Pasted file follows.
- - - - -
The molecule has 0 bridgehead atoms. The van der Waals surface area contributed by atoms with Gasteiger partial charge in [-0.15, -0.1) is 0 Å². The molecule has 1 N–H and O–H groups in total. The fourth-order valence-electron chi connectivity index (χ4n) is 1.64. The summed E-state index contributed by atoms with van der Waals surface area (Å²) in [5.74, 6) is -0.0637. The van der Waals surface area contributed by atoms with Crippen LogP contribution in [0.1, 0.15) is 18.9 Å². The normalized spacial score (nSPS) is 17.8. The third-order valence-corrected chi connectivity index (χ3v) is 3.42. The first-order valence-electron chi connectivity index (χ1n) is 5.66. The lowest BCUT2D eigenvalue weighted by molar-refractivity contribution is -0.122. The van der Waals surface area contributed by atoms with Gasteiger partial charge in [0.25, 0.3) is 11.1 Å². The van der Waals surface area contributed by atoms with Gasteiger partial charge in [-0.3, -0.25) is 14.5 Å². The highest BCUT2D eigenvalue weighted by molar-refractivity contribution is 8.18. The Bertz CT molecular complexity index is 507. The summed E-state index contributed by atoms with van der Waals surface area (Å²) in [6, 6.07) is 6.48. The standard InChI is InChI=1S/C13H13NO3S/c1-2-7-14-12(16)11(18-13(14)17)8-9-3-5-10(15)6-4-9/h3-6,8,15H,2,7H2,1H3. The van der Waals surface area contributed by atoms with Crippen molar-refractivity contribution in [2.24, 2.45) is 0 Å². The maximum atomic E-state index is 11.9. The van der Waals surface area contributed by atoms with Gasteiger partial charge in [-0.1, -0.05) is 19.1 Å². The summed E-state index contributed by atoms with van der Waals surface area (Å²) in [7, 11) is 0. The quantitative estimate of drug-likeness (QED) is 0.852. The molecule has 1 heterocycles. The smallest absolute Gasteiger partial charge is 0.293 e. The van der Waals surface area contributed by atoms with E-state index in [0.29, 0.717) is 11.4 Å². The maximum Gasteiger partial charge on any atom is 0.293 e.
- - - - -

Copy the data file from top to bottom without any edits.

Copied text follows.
The molecule has 0 bridgehead atoms. The van der Waals surface area contributed by atoms with Gasteiger partial charge in [-0.15, -0.1) is 0 Å². The molecule has 1 N–H and O–H groups in total. The fourth-order valence-electron chi connectivity index (χ4n) is 1.64. The summed E-state index contributed by atoms with van der Waals surface area (Å²) in [5.74, 6) is -0.0637. The van der Waals surface area contributed by atoms with Crippen LogP contribution in [0.1, 0.15) is 18.9 Å². The normalized spacial score (nSPS) is 17.8. The third-order valence-corrected chi connectivity index (χ3v) is 3.42. The first-order valence-electron chi connectivity index (χ1n) is 5.66. The lowest BCUT2D eigenvalue weighted by molar-refractivity contribution is -0.122. The van der Waals surface area contributed by atoms with Gasteiger partial charge in [0.25, 0.3) is 11.1 Å². The van der Waals surface area contributed by atoms with Gasteiger partial charge in [-0.3, -0.25) is 14.5 Å². The highest BCUT2D eigenvalue weighted by molar-refractivity contribution is 8.18. The Bertz CT molecular complexity index is 507. The summed E-state index contributed by atoms with van der Waals surface area (Å²) in [6, 6.07) is 6.48. The standard InChI is InChI=1S/C13H13NO3S/c1-2-7-14-12(16)11(18-13(14)17)8-9-3-5-10(15)6-4-9/h3-6,8,15H,2,7H2,1H3. The van der Waals surface area contributed by atoms with Crippen molar-refractivity contribution in [2.24, 2.45) is 0 Å². The maximum atomic E-state index is 11.9. The van der Waals surface area contributed by atoms with Gasteiger partial charge in [-0.1, -0.05) is 19.1 Å². The summed E-state index contributed by atoms with van der Waals surface area (Å²) in [7, 11) is 0. The quantitative estimate of drug-likeness (QED) is 0.852. The molecule has 1 heterocycles. The smallest absolute Gasteiger partial charge is 0.293 e. The van der Waals surface area contributed by atoms with E-state index in [0.29, 0.717) is 11.4 Å². The maximum Gasteiger partial charge on any atom is 0.293 e.